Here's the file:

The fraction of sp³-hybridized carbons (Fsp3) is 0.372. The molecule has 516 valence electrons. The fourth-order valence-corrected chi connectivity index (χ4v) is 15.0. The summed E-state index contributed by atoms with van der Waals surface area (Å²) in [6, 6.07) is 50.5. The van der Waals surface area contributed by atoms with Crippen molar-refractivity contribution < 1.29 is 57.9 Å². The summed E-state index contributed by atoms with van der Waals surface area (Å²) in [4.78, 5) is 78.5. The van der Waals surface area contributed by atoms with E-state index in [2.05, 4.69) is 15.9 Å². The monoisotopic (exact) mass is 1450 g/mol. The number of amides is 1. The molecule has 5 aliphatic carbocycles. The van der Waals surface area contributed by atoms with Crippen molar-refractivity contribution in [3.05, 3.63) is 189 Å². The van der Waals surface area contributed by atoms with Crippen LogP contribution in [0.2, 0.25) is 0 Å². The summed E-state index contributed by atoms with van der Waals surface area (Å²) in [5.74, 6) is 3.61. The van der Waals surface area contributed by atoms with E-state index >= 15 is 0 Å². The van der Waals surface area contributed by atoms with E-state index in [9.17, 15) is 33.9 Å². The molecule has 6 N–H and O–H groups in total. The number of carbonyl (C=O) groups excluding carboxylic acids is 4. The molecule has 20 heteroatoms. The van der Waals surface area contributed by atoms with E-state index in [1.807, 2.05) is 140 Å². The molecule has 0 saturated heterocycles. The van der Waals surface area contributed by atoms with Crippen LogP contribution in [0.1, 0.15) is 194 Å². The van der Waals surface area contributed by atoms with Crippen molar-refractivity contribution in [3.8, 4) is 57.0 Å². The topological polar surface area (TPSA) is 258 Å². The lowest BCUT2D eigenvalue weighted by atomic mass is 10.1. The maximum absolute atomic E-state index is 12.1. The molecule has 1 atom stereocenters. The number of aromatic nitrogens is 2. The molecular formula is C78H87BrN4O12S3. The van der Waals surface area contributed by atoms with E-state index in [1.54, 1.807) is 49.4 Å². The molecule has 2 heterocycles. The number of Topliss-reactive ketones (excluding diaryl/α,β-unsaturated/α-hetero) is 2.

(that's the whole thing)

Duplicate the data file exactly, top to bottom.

The fraction of sp³-hybridized carbons (Fsp3) is 0.372. The molecule has 516 valence electrons. The fourth-order valence-corrected chi connectivity index (χ4v) is 15.0. The summed E-state index contributed by atoms with van der Waals surface area (Å²) in [6, 6.07) is 50.5. The van der Waals surface area contributed by atoms with Crippen molar-refractivity contribution < 1.29 is 57.9 Å². The summed E-state index contributed by atoms with van der Waals surface area (Å²) in [4.78, 5) is 78.5. The van der Waals surface area contributed by atoms with E-state index in [2.05, 4.69) is 15.9 Å². The monoisotopic (exact) mass is 1450 g/mol. The number of amides is 1. The molecule has 5 aliphatic carbocycles. The van der Waals surface area contributed by atoms with Crippen molar-refractivity contribution in [3.05, 3.63) is 189 Å². The van der Waals surface area contributed by atoms with Crippen LogP contribution in [0.2, 0.25) is 0 Å². The summed E-state index contributed by atoms with van der Waals surface area (Å²) in [5.74, 6) is 3.61. The van der Waals surface area contributed by atoms with E-state index >= 15 is 0 Å². The van der Waals surface area contributed by atoms with E-state index in [9.17, 15) is 33.9 Å². The molecule has 6 N–H and O–H groups in total. The number of carbonyl (C=O) groups excluding carboxylic acids is 4. The molecule has 20 heteroatoms. The van der Waals surface area contributed by atoms with E-state index in [1.807, 2.05) is 140 Å². The molecule has 0 saturated heterocycles. The van der Waals surface area contributed by atoms with Crippen LogP contribution in [0.1, 0.15) is 194 Å². The van der Waals surface area contributed by atoms with Crippen molar-refractivity contribution in [3.8, 4) is 57.0 Å². The topological polar surface area (TPSA) is 258 Å². The lowest BCUT2D eigenvalue weighted by atomic mass is 10.1. The maximum absolute atomic E-state index is 12.1. The molecule has 1 atom stereocenters. The number of aromatic nitrogens is 2. The molecular formula is C78H87BrN4O12S3. The van der Waals surface area contributed by atoms with E-state index in [1.54, 1.807) is 49.4 Å². The molecule has 2 heterocycles. The number of Topliss-reactive ketones (excluding diaryl/α,β-unsaturated/α-hetero) is 2.